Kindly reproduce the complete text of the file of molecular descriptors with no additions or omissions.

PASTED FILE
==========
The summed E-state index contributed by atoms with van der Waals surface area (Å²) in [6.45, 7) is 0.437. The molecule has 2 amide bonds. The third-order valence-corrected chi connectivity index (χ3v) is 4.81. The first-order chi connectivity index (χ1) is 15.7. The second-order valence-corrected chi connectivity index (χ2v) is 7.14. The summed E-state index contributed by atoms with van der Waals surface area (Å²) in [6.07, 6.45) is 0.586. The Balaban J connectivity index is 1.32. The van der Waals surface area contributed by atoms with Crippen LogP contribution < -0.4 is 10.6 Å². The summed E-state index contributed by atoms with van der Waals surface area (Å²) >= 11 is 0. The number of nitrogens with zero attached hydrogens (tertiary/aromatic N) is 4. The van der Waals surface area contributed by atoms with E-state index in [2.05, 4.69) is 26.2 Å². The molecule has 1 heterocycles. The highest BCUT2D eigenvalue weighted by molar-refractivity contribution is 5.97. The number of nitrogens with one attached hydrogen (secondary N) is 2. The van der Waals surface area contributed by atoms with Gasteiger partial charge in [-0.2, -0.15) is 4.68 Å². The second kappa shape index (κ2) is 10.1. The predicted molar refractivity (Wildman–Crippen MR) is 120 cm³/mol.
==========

The summed E-state index contributed by atoms with van der Waals surface area (Å²) in [6.45, 7) is 0.437. The molecule has 2 amide bonds. The third-order valence-corrected chi connectivity index (χ3v) is 4.81. The first-order chi connectivity index (χ1) is 15.7. The second-order valence-corrected chi connectivity index (χ2v) is 7.14. The summed E-state index contributed by atoms with van der Waals surface area (Å²) in [6.07, 6.45) is 0.586. The Balaban J connectivity index is 1.32. The van der Waals surface area contributed by atoms with Crippen LogP contribution < -0.4 is 10.6 Å². The summed E-state index contributed by atoms with van der Waals surface area (Å²) >= 11 is 0. The number of nitrogens with zero attached hydrogens (tertiary/aromatic N) is 4. The van der Waals surface area contributed by atoms with E-state index in [2.05, 4.69) is 26.2 Å². The molecule has 1 heterocycles. The highest BCUT2D eigenvalue weighted by molar-refractivity contribution is 5.97. The number of nitrogens with one attached hydrogen (secondary N) is 2. The van der Waals surface area contributed by atoms with Gasteiger partial charge in [-0.2, -0.15) is 4.68 Å². The second kappa shape index (κ2) is 10.1. The predicted molar refractivity (Wildman–Crippen MR) is 120 cm³/mol.